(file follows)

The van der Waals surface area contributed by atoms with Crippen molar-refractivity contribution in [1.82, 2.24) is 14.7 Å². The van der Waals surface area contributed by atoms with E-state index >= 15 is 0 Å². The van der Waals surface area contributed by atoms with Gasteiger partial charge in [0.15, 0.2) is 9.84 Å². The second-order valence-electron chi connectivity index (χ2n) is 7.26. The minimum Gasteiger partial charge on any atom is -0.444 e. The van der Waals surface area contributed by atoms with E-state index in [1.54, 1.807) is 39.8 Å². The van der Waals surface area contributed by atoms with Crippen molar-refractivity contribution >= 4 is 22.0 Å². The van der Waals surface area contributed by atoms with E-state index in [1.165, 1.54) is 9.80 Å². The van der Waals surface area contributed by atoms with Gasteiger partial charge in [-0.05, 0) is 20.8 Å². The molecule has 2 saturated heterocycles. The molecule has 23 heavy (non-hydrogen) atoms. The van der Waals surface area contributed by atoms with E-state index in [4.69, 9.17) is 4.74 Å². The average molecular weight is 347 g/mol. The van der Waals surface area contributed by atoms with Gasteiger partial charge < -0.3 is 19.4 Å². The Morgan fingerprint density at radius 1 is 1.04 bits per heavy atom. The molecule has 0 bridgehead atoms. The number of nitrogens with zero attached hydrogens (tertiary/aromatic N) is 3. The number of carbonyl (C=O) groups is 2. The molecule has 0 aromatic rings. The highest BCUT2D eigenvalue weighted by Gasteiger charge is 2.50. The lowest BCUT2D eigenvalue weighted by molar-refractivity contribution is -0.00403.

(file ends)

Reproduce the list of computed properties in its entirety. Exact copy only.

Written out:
The van der Waals surface area contributed by atoms with Crippen molar-refractivity contribution in [1.82, 2.24) is 14.7 Å². The van der Waals surface area contributed by atoms with E-state index >= 15 is 0 Å². The van der Waals surface area contributed by atoms with Gasteiger partial charge in [0.15, 0.2) is 9.84 Å². The second-order valence-electron chi connectivity index (χ2n) is 7.26. The minimum Gasteiger partial charge on any atom is -0.444 e. The van der Waals surface area contributed by atoms with E-state index in [1.54, 1.807) is 39.8 Å². The van der Waals surface area contributed by atoms with Crippen molar-refractivity contribution >= 4 is 22.0 Å². The van der Waals surface area contributed by atoms with E-state index in [1.165, 1.54) is 9.80 Å². The van der Waals surface area contributed by atoms with Gasteiger partial charge in [-0.05, 0) is 20.8 Å². The molecule has 2 saturated heterocycles. The molecule has 23 heavy (non-hydrogen) atoms. The van der Waals surface area contributed by atoms with E-state index in [4.69, 9.17) is 4.74 Å². The average molecular weight is 347 g/mol. The van der Waals surface area contributed by atoms with Gasteiger partial charge < -0.3 is 19.4 Å². The Morgan fingerprint density at radius 1 is 1.04 bits per heavy atom. The molecule has 0 bridgehead atoms. The number of nitrogens with zero attached hydrogens (tertiary/aromatic N) is 3. The number of carbonyl (C=O) groups is 2. The molecule has 0 aromatic rings. The highest BCUT2D eigenvalue weighted by Gasteiger charge is 2.50. The lowest BCUT2D eigenvalue weighted by molar-refractivity contribution is -0.00403.